What’s Wrong With Negative Rates?

NEW YORK – I wrote at the beginning of January that economic conditions this year were set to be as weak as in 2015, which was the worst year since the global financial crisis erupted in 2008. And, as has happened repeatedly over the last decade, a few months into the year, others’ more optimistic forecasts are being revised downward.

The underlying problem – which has plagued the global economy since the crisis, but has worsened slightly – is lack of global aggregate demand. Now, in response, the European Central Bank (ECB) has stepped up its stimulus, joining the Bank of Japan and a couple of other central banks in showing that the “zero lower bound” – the inability of interest rates to become negative – is a boundary only in the imagination of conventional economists.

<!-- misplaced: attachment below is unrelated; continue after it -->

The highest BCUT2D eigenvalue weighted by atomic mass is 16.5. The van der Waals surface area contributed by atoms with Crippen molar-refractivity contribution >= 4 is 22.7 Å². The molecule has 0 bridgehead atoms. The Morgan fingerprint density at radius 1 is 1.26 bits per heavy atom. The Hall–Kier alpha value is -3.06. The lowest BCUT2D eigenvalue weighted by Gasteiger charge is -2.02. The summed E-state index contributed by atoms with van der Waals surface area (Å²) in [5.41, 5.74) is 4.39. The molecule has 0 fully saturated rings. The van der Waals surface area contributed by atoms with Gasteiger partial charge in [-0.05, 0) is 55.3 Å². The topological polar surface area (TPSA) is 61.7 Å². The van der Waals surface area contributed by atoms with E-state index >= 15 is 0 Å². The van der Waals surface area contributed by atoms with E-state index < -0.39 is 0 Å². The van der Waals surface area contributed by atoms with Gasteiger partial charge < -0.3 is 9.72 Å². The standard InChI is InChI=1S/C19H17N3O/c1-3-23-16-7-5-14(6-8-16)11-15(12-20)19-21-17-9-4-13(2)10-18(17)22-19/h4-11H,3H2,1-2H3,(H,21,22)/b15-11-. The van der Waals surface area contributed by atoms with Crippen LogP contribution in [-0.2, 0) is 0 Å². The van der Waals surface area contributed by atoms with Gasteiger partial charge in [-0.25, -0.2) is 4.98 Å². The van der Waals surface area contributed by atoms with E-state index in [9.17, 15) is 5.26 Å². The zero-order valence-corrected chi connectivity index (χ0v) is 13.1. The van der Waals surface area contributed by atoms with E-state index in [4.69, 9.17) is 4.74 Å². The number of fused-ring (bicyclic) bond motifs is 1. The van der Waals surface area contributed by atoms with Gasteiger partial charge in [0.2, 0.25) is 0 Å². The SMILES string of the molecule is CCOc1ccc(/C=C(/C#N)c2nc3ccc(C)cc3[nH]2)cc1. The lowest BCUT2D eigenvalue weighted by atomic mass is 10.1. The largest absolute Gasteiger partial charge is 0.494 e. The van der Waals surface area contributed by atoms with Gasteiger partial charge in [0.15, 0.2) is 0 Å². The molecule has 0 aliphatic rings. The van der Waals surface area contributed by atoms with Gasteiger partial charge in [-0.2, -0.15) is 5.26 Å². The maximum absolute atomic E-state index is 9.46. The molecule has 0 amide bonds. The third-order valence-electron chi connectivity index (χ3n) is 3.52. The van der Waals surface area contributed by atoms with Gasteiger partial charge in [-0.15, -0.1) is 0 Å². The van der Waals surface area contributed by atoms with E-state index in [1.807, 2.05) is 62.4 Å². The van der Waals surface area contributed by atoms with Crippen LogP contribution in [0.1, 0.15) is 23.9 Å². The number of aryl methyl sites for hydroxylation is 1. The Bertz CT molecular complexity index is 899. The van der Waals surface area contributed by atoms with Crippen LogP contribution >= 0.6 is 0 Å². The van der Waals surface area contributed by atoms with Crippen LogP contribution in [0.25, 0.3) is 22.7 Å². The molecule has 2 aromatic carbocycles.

And yet, in none of the economies attempting the unorthodox experiment of negative interest rates has there been a return to growth and full employment. In some cases, the outcome has been unexpected: Some lending rates have actually increased.

It should have been apparent that most central banks’ pre-crisis models – both the formal models and the mental models that guide policymakers’ thinking – were badly wrong. None predicted the crisis; and in very few of these economies has a semblance of full employment been restored. The ECB famously raised interest rates twice in 2011, just as the euro crisis was worsening and unemployment was increasing to double-digit levels, bringing deflation ever closer.